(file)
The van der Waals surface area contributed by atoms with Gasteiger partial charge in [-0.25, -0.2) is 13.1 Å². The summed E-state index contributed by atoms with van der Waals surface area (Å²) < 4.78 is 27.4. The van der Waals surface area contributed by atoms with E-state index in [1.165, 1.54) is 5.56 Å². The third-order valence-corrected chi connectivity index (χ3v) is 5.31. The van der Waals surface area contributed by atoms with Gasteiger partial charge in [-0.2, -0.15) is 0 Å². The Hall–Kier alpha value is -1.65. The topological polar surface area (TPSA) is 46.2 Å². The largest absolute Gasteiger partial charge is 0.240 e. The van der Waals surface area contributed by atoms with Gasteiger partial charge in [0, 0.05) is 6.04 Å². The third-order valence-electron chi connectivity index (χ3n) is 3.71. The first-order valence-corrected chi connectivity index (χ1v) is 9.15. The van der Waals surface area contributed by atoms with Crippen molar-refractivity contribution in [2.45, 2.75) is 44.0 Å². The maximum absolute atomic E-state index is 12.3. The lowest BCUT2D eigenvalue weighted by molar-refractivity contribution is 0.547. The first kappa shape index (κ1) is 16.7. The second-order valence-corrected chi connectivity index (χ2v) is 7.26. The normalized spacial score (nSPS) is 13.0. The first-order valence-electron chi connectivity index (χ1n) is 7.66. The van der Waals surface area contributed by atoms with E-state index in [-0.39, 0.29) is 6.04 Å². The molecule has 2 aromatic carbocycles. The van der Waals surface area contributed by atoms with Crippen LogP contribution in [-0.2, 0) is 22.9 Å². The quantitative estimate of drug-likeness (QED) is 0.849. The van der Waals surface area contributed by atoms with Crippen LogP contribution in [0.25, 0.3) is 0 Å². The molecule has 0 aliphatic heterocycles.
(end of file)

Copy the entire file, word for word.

The van der Waals surface area contributed by atoms with Gasteiger partial charge in [-0.25, -0.2) is 13.1 Å². The summed E-state index contributed by atoms with van der Waals surface area (Å²) < 4.78 is 27.4. The van der Waals surface area contributed by atoms with E-state index in [1.165, 1.54) is 5.56 Å². The third-order valence-corrected chi connectivity index (χ3v) is 5.31. The van der Waals surface area contributed by atoms with Gasteiger partial charge in [-0.2, -0.15) is 0 Å². The Hall–Kier alpha value is -1.65. The topological polar surface area (TPSA) is 46.2 Å². The largest absolute Gasteiger partial charge is 0.240 e. The van der Waals surface area contributed by atoms with Gasteiger partial charge in [0, 0.05) is 6.04 Å². The third-order valence-electron chi connectivity index (χ3n) is 3.71. The first-order valence-corrected chi connectivity index (χ1v) is 9.15. The van der Waals surface area contributed by atoms with Crippen molar-refractivity contribution in [2.45, 2.75) is 44.0 Å². The maximum absolute atomic E-state index is 12.3. The lowest BCUT2D eigenvalue weighted by molar-refractivity contribution is 0.547. The first kappa shape index (κ1) is 16.7. The second-order valence-corrected chi connectivity index (χ2v) is 7.26. The normalized spacial score (nSPS) is 13.0. The first-order valence-electron chi connectivity index (χ1n) is 7.66. The van der Waals surface area contributed by atoms with E-state index in [-0.39, 0.29) is 6.04 Å². The molecule has 2 aromatic carbocycles. The van der Waals surface area contributed by atoms with Crippen LogP contribution in [-0.2, 0) is 22.9 Å². The quantitative estimate of drug-likeness (QED) is 0.849. The van der Waals surface area contributed by atoms with Crippen LogP contribution in [0.25, 0.3) is 0 Å². The molecule has 0 aliphatic heterocycles.